The centre of many holiday celebrations is giving and receiving gifts, especially for children. Children fantasize about it, and most hope to receive lots of big, expensive gifts. Parents, for their part, worry that the mid-winter holidays will spoil their children or make them greedy. Most parents will probably have to provide a healthy reality check, providing some guidance for what are more reasonable dreams.
But what about your child’s natural desire to receive lots of gifts? Does this promote greed? As long as your family also highlights the true meaning of the holidays, such as giving to others and celebrating cherished rituals together, you do not need to worry too much about your child’s materialistic desires.
Here are some ways you can use Comfort, Play & Teach: A Positive Approach to ParentingTM to set the tone for raising kind and caring children, regardless of how many gifts they ask for or receive.
Nurturing close relationships within families and among friends is the core of healthy social and emotional development for young children. Parents can set the tone for the holidays by emphasizing their true meaning – that of giving to others. The very young child, who has been at the receiving end of love, comfort, and attention to his needs from the earliest days, will replicate giving to others naturally and spontaneously. An infant as young as nine months will lovingly offer a parent his pre-chewed food in the spirit of sharing. A toddler as young as eighteen months will either hug or offer up a cherished stuffed toy to comfort another person who is crying. A child’s capacity for empathy and concern is developed through the consistent and sensitive responsiveness shown them throughout the early years. When you focus on the “giving” part of the holidays, this teaches children to care for others and to reach out to people who are less fortunate.
Take a little time to help your children make their own “gifts”. It doesn’t have to be fancy. They can make drawings or colour pictures and put them in envelopes to give Grandma, Daddy and other people they care about.
Many fire halls and charities collect toys for children whose parents can’t afford to buy them. Encourage your preschooler to choose a toy for purchase and let her give it to the charity.
When grocery shopping for your family, take time with your child to fill a special bag for the Food Bank, and drop it off together. Toddlers are great at stuffing bags.
It is through the power of play that a child explores and makes discoveries about things and people in his world. Consider how your family’s own traditions can be emphasized during the holidays. When children are little, it is a prime time to start family traditions that will last a lifetime. This helps children feel grounded and connected to the people who care for them.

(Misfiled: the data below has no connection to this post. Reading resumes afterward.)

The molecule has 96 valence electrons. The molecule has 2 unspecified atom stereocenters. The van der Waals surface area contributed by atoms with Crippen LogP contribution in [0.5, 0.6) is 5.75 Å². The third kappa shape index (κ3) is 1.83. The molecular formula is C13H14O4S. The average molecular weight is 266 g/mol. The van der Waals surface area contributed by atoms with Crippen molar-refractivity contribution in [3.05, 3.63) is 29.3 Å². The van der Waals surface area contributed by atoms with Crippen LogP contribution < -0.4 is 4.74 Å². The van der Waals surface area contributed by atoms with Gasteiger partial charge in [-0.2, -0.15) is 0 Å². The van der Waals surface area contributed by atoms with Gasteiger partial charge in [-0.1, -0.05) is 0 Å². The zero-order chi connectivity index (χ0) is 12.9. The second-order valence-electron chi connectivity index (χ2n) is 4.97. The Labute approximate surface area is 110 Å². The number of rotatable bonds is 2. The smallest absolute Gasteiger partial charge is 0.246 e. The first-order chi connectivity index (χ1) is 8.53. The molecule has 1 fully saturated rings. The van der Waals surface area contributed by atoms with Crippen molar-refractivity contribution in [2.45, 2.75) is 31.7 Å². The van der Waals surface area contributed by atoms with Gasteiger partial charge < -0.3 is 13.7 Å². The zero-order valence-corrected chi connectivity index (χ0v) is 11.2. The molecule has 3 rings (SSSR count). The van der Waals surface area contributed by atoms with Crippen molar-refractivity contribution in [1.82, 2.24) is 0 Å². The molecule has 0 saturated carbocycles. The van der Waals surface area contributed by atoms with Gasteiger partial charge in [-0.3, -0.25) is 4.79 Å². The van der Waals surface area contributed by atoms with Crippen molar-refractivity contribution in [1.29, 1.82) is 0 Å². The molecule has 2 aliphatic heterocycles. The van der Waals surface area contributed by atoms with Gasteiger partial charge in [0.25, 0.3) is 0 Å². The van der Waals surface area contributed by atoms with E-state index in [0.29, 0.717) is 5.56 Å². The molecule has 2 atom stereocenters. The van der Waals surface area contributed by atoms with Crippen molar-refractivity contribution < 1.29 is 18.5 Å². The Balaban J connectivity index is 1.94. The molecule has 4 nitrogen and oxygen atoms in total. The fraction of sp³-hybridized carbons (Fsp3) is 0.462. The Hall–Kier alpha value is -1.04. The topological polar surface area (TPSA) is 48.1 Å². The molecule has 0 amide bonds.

Here are some ways that family values can be celebrated through play:
Preschoolers are very capable assistants in the kitchen during the preparation of the special foods that are part of the holidays. Young children enjoy the baking experience and are learning many important science concepts and motor skills in the process.
Toddlers and preschoolers will enjoy the activity of decorating a tree. This is an opportunity for them to help make decisions about what ornament goes where and for you to engage them in a conversation about the ornaments. But remember, toddlers enjoy taking things off as much as they like putting them on.
If your family participates in special ceremonies such as lighting candles on the Menorah, let your preschooler count out the candles each night and help put them in place.
Sing seasonal songs, read seasonal stories and play traditional games as a family.
Turn on the outdoor holiday lights with your little one each night.
Nothing is too insignificant to delight a young child. And many times it is the little things that they will remember the most.
Young children need to learn how to communicate, interact with others, solve problems and express thoughts and feelings. The holiday season presents a wonderful opportunity for children to learn about themselves in the context of family and the community around them. Take this time to model for children how to think about others and to reach out to people who are less fortunate:
Be sure to talk about everything you are doing. Infants and toddlers may not understand every word, but your tone will communicate volumes. Preschoolers’ capacity for language is growing exponentially and they love to listen to stories about people and traditions.
Talk about the importance of sharing and how it makes people feel when they receive a gift.
Take photos of family rituals and make a special holiday album. Use it as a vehicle to discuss with your child what was happening in the photos and what emotions were experienced. Discuss the importance of celebrating cherished rituals together.
Take picture books out of the library that explore themes of poverty. Engage your preschooler in a discussion about what things would make it better for that child or family. Follow through with any reasonable suggestions to demonstrate to your child, that even at a young age, actions can help to make a difference in someone’s life.
Spending time with your children in these ways will help to outweigh the material aspects of the holidays, and your actions will build fond memories and positive values that will stay with them for a lifetime.